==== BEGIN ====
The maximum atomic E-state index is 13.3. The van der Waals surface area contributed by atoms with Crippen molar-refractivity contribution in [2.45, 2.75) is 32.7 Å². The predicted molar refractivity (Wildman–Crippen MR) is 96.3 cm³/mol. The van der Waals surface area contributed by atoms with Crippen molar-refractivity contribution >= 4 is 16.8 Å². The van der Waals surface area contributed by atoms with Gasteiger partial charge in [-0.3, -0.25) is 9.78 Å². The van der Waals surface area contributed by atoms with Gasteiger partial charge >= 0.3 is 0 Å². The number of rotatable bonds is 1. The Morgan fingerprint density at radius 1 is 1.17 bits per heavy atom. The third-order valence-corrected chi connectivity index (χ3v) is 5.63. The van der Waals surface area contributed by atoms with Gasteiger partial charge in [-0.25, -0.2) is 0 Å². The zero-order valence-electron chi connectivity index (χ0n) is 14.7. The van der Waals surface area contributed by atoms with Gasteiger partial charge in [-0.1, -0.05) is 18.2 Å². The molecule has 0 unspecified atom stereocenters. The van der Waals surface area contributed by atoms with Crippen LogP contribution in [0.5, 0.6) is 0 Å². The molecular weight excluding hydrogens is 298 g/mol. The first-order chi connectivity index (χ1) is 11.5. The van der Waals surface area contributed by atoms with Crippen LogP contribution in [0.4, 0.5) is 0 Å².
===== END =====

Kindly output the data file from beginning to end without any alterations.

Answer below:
The maximum atomic E-state index is 13.3. The van der Waals surface area contributed by atoms with Crippen molar-refractivity contribution in [2.45, 2.75) is 32.7 Å². The predicted molar refractivity (Wildman–Crippen MR) is 96.3 cm³/mol. The van der Waals surface area contributed by atoms with Crippen molar-refractivity contribution >= 4 is 16.8 Å². The van der Waals surface area contributed by atoms with Gasteiger partial charge in [-0.3, -0.25) is 9.78 Å². The van der Waals surface area contributed by atoms with Gasteiger partial charge >= 0.3 is 0 Å². The number of rotatable bonds is 1. The Morgan fingerprint density at radius 1 is 1.17 bits per heavy atom. The third-order valence-corrected chi connectivity index (χ3v) is 5.63. The van der Waals surface area contributed by atoms with Gasteiger partial charge in [-0.25, -0.2) is 0 Å². The zero-order valence-electron chi connectivity index (χ0n) is 14.7. The van der Waals surface area contributed by atoms with Gasteiger partial charge in [-0.1, -0.05) is 18.2 Å². The molecule has 0 unspecified atom stereocenters. The van der Waals surface area contributed by atoms with Crippen LogP contribution in [0.5, 0.6) is 0 Å². The molecular weight excluding hydrogens is 298 g/mol. The first-order chi connectivity index (χ1) is 11.5. The van der Waals surface area contributed by atoms with Crippen LogP contribution in [0.4, 0.5) is 0 Å².